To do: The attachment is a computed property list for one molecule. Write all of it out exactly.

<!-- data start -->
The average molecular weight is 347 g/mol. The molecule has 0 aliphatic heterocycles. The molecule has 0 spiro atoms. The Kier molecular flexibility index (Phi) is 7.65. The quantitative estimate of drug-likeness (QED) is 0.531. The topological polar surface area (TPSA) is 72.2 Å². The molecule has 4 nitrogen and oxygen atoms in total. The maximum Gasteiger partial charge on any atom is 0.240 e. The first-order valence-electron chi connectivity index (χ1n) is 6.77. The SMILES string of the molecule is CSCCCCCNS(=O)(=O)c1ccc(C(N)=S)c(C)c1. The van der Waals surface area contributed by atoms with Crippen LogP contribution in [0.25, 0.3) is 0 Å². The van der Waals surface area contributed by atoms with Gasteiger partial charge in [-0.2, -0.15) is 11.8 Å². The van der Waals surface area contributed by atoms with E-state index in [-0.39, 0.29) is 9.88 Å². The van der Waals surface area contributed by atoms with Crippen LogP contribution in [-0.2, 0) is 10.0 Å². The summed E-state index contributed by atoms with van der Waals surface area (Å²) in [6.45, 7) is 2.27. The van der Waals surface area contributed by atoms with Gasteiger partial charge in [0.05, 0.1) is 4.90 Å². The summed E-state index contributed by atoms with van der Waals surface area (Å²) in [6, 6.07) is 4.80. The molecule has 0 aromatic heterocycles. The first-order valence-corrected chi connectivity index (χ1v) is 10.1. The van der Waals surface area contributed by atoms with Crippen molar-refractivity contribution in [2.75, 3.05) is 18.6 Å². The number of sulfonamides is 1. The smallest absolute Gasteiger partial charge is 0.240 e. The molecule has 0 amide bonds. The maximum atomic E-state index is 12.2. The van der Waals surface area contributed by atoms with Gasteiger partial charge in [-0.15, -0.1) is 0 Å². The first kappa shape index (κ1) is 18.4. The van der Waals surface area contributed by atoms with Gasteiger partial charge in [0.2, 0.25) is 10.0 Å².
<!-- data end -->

The average molecular weight is 347 g/mol. The molecule has 0 aliphatic heterocycles. The molecule has 0 spiro atoms. The Kier molecular flexibility index (Phi) is 7.65. The quantitative estimate of drug-likeness (QED) is 0.531. The topological polar surface area (TPSA) is 72.2 Å². The molecule has 4 nitrogen and oxygen atoms in total. The maximum Gasteiger partial charge on any atom is 0.240 e. The first-order valence-electron chi connectivity index (χ1n) is 6.77. The SMILES string of the molecule is CSCCCCCNS(=O)(=O)c1ccc(C(N)=S)c(C)c1. The van der Waals surface area contributed by atoms with Crippen LogP contribution in [0.25, 0.3) is 0 Å². The van der Waals surface area contributed by atoms with Gasteiger partial charge in [-0.2, -0.15) is 11.8 Å². The van der Waals surface area contributed by atoms with E-state index in [-0.39, 0.29) is 9.88 Å². The van der Waals surface area contributed by atoms with Crippen LogP contribution in [-0.2, 0) is 10.0 Å². The summed E-state index contributed by atoms with van der Waals surface area (Å²) in [6.45, 7) is 2.27. The van der Waals surface area contributed by atoms with Gasteiger partial charge in [0.05, 0.1) is 4.90 Å². The summed E-state index contributed by atoms with van der Waals surface area (Å²) in [6, 6.07) is 4.80. The molecule has 0 aromatic heterocycles. The first-order valence-corrected chi connectivity index (χ1v) is 10.1. The van der Waals surface area contributed by atoms with Crippen molar-refractivity contribution in [2.75, 3.05) is 18.6 Å². The number of sulfonamides is 1. The smallest absolute Gasteiger partial charge is 0.240 e. The molecule has 0 amide bonds. The maximum atomic E-state index is 12.2. The van der Waals surface area contributed by atoms with Gasteiger partial charge in [-0.15, -0.1) is 0 Å². The first kappa shape index (κ1) is 18.4. The van der Waals surface area contributed by atoms with Gasteiger partial charge in [0.2, 0.25) is 10.0 Å².